only 734 children of employees on PeachCare. The average PeachCare recipient
costs $1,274 a year. If you multiply that by Wal-Mart's 10,261, you get a total
of more than $13 million in health care costs borne by Georgia taxpayers.
"That is a type of reverse welfare or corporate welfare," says former
Gov. Roy Barnes, now an attorney in Marietta. "I provide insurance for
my employees. Why shouldn't [Wal-Mart] be providing it?"
A union that represents retail workers recently blasted Wal-Mart's deadbeat
approach to employee health care at a state Capitol news conference. The United
Food and Commercial Workers International is among the many unions whose organizing
efforts have been swatted aside by the retail giant.
"The Wal-Mart model is to save as much money as it possibly can for the
consumer, but it's saving money on the one hand and taking it out of their pockets
on the other by forcing folks onto state-funded programs," says Steve Lomax,
president of UFCW Local 1996. "They're asking taxpayers to pay for what
employers normally pay."
Lomax argues that many Wal-Mart workers simply can't afford the company's health
care, which can cost up to 10 percent of their salaries.
Wal-Mart spokesman Nate Hurst directed me to a statement on the company's website.
It calls the UFCW's comments part of a "smear campaign."
The company notes that it offers eight different health care options with premiums
starting at less than $40 a month for single coverage and $155 per month for
family coverage. It also claims to have a track record of getting employees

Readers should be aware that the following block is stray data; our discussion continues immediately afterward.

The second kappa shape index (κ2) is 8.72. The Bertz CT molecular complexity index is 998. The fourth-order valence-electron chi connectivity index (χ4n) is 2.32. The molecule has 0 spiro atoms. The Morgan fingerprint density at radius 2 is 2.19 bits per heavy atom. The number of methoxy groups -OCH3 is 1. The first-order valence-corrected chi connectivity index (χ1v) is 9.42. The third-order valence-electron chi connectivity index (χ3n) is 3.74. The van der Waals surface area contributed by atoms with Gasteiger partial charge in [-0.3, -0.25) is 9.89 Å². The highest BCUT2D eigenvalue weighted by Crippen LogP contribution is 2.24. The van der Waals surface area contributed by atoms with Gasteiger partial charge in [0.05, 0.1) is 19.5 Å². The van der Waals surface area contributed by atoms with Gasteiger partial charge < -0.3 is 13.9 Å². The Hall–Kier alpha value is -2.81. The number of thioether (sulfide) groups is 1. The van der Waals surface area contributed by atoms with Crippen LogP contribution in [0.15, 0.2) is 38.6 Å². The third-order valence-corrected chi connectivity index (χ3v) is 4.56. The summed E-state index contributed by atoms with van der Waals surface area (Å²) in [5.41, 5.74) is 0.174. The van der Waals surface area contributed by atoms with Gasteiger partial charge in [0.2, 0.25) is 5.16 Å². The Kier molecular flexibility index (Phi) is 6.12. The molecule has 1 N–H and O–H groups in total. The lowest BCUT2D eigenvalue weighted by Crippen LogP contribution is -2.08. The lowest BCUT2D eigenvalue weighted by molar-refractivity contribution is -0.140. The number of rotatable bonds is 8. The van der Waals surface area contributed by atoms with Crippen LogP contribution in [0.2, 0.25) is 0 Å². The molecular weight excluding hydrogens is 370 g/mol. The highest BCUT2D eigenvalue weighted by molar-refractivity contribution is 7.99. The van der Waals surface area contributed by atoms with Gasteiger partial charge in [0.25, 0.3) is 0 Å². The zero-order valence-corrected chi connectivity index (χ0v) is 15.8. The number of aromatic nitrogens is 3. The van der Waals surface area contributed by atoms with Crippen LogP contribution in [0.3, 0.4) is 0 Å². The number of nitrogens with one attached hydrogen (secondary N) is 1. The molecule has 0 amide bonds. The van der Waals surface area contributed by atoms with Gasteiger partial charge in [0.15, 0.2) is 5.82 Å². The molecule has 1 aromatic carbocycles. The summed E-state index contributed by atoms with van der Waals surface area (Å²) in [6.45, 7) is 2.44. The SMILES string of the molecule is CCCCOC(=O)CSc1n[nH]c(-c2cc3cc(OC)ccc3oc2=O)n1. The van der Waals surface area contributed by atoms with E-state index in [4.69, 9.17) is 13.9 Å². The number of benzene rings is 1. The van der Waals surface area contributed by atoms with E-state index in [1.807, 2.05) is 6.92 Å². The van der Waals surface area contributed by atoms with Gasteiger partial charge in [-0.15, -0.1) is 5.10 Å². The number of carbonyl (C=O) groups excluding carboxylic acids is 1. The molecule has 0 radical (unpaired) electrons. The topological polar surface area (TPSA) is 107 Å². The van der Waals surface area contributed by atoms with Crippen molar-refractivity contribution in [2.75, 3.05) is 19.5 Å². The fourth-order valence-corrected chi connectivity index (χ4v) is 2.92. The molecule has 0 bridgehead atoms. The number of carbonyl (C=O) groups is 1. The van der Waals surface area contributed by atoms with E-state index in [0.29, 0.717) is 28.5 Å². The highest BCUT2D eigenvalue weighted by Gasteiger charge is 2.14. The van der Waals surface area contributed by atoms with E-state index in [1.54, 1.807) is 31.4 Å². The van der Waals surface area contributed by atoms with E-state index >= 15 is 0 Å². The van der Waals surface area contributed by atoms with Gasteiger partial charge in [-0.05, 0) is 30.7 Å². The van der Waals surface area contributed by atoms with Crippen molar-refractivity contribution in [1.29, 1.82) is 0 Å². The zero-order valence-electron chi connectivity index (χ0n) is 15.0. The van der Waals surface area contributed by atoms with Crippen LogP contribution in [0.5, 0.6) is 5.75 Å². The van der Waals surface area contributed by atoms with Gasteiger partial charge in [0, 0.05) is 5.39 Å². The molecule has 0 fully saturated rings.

off Medicaid, the government's health coverage program for the poor.
But the fact remains that Wal-Mart associates seek PeachCare benefits in grossly
State Rep. Stephanie Stuckey Benfield, D-Decatur, introduced a bill earlier
this year to make the state keep records of the employers of people whose kids
use PeachCare. That would help track the extent to which companies are using
the taxpayer-funded program for their own corporate welfare.
She couldn't even get a hearing on the bill this year but hopes to bring it
to light next session. In the meantime, she says, she's shopping at Target and
Costco -- two companies that offer better insurance plans for their workers.
Wal-mart is doomed. That's my theory, anyway. Wal-Mart's "warehouse on
wheels" philosophy won't survive the coming oil crisis. Soon, perhaps as
early as this fall, the world will have gulped up half its oil. On the down
slope after "peak oil," we'll encounter enormous economic strife and
more oil wars like the one in Iraq.
"Wal-Mart and its imitators will not survive the oil market disruptions
to come," says James Howard Kunstler, author of The Long Emergency: Surviving
the Converging Catastrophes of the Twenty-First Century. "It will only
take mild-to-moderate disruptions in the supply and price of gas to put Wal-Mart
and all operations like it out of business. And it will happen."
People like Kunstler and me might want to savor the sweet justice of a Wal-Mart
collapse. But an energy catastrophe also would mean human suffering on a grand
Even now, with the peak oil theory out in the open, our leaders seem incapable
of grasping a future that differs in substantial ways from the glorious present.
They aren't capable of seeing what's coming.
The irony is that, if Kunstler's right, we may return to the small-town life
that we allowed Wal-Mart to destroy in our mad dash to save money on cheap junk
from China -- junk we didn't need in the first place.
If he's wrong, and Wal-Mart does triple in size, I guess Georgia taxpayers
will have to cough up three times as many tax dollars to pay for the medical
expenses of the children of Wal-Mart associates.
But who knows? By then, we might all be on acupuncture.